Canadian Linen: Fueling Change

Canadian Linen’s green fleet continues to grow. (Photo: Canadian Linen)

Sustainability is part of a larger and greener picture for this fleet.

Earlier this year, Canadian Linen made the news when the company announced the addition of 20 Compressed Natural Gas (CNG) vehicles to their fleet in Vancouver. But when it comes to the company’s environmental goals that’s just the tip of a much larger green iceberg.
“We run CNG, propane, hybrids, and pure electric vehicles,” explains Banny Allison, Fleet Manager for Canadian Linen. “Everything has its place based on our fleet, depending on the route structure. If the infrastructure were already in place, 60 to 70 percent of our routes would be covered with CNG vehicles.”
Infrastructure is the big challenge, Allison explains. “We need access to public fueling facilities because the stations are too expensive to build on our own. So we’re putting CNG vehicles into locations where public fueling is available.”
Route structures
Fueling stations are only part of the equation. Allison says it’s very important to make sure these vehicles are used on routes that best fit the fuel type.
Through a number of pilot projects, Canadian Linen has determined which technologies work best, and where. “CNG is best for large rural/suburban to rural areas, so you get the highest mileage possible,” Allison explains. “Then I would put propane probably right under there, from suburban to more rural. Hybrids do best in a city application. We run hydraulic hybrid and battery electric hybrid vehicles, and they do best in a city environment where there is a lot of stop-and-go. Battery electric vehicles, just because of the limited range, have to be near the home base—maybe 130 km at most.”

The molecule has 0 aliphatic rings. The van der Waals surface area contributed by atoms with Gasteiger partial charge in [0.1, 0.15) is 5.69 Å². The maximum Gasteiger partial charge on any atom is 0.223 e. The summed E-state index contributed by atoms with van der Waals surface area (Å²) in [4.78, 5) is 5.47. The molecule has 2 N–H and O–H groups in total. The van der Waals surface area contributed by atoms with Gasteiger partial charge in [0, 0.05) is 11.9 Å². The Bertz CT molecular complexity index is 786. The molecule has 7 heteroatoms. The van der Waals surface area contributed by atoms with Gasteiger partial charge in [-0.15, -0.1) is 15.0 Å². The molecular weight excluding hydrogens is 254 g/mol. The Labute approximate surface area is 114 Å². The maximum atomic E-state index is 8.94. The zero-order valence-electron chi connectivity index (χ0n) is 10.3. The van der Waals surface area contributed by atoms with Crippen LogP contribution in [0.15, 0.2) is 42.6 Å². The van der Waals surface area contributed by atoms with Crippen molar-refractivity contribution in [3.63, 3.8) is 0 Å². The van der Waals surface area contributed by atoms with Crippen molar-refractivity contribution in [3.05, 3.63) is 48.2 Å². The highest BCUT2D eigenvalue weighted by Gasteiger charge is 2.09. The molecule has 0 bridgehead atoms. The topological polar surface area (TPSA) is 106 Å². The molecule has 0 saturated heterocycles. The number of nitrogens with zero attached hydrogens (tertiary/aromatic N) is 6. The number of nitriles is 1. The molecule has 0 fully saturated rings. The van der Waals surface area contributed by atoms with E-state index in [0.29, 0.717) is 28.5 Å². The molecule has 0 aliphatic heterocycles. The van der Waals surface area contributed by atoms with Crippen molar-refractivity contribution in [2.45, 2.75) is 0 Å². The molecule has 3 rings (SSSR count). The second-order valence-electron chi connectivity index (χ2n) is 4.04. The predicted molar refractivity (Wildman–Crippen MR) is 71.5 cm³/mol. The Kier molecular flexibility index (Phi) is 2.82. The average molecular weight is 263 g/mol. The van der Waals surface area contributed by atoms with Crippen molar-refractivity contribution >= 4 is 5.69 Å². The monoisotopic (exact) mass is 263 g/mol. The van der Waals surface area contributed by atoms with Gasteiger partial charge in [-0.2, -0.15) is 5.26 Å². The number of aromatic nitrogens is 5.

Currently, the company has two electric trucks in the Los Angeles area, with another eight on order. According to Allison, L.A. is ideal for this application simply because of the unbelievable traffic.
“They work very well in bad traffic,” he explains. “With regenerative braking we recapture some of the energy, which helps quite a bit. The technology could work well in congested cities like Toronto, but we’re a bit worried about the weather component.”
Our Canadian winters are a deterrent to the use of some alternative technologies, but not all. “We have battery hybrid and hydraulic hybrid vehicles in Toronto,” Allison adds, “and they’re performing fine.”
A culture of sustainability
Canadian Linen and their parent company, AmeriPride, have a history of sustainability. “Canadian Linen had quite a few propane trucks in the late ‘80s and ‘90s, but the technology wasn’t as good as it is today,” Allison explains. “In 2012 we started to refocus on alternative fuels. The technologies have improved greatly in recent years.”
This initiative, however, is only a small piece of a much bigger company-wide sustainability effort. “We’re doing a lot of things in our plants to be more sustainable,” explains Ben Saukko, AmeriPride’s Director of Communication. “From heat reclamation systems in our plants to using solar panels to help power our laundry facilities, this is part of a larger effort to be more sustainable, to be a leader in our industry and a role model for others.”

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